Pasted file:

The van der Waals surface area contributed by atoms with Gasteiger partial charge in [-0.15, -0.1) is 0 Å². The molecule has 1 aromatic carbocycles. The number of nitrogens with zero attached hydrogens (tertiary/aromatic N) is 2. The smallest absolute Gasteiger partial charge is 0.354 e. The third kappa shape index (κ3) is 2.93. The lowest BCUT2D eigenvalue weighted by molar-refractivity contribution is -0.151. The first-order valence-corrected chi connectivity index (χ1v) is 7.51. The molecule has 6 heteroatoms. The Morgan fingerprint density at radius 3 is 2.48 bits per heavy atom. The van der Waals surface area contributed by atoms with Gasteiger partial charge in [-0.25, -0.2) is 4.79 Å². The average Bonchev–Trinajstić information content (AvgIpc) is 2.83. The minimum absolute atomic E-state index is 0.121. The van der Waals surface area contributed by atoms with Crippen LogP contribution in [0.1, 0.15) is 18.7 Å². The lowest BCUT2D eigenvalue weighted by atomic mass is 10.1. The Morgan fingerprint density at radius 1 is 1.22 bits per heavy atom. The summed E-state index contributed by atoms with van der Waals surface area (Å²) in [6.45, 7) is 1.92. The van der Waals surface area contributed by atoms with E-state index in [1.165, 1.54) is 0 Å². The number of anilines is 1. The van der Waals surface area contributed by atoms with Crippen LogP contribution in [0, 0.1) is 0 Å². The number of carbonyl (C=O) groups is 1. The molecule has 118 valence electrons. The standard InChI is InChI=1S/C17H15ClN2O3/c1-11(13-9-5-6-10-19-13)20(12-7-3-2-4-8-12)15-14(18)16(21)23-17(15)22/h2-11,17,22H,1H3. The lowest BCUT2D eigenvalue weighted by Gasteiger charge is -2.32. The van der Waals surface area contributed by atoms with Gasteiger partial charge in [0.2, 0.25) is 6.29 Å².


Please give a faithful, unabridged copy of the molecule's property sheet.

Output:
The van der Waals surface area contributed by atoms with Gasteiger partial charge in [-0.15, -0.1) is 0 Å². The molecule has 1 aromatic carbocycles. The number of nitrogens with zero attached hydrogens (tertiary/aromatic N) is 2. The smallest absolute Gasteiger partial charge is 0.354 e. The third kappa shape index (κ3) is 2.93. The lowest BCUT2D eigenvalue weighted by molar-refractivity contribution is -0.151. The first-order valence-corrected chi connectivity index (χ1v) is 7.51. The molecule has 6 heteroatoms. The Morgan fingerprint density at radius 3 is 2.48 bits per heavy atom. The van der Waals surface area contributed by atoms with Gasteiger partial charge in [-0.25, -0.2) is 4.79 Å². The average Bonchev–Trinajstić information content (AvgIpc) is 2.83. The minimum absolute atomic E-state index is 0.121. The van der Waals surface area contributed by atoms with Crippen LogP contribution in [0.1, 0.15) is 18.7 Å². The lowest BCUT2D eigenvalue weighted by atomic mass is 10.1. The Morgan fingerprint density at radius 1 is 1.22 bits per heavy atom. The summed E-state index contributed by atoms with van der Waals surface area (Å²) in [6.45, 7) is 1.92. The van der Waals surface area contributed by atoms with E-state index in [1.165, 1.54) is 0 Å². The number of anilines is 1. The van der Waals surface area contributed by atoms with Crippen LogP contribution in [0, 0.1) is 0 Å². The number of carbonyl (C=O) groups is 1. The molecule has 118 valence electrons. The standard InChI is InChI=1S/C17H15ClN2O3/c1-11(13-9-5-6-10-19-13)20(12-7-3-2-4-8-12)15-14(18)16(21)23-17(15)22/h2-11,17,22H,1H3. The lowest BCUT2D eigenvalue weighted by Gasteiger charge is -2.32. The van der Waals surface area contributed by atoms with Gasteiger partial charge in [0.2, 0.25) is 6.29 Å².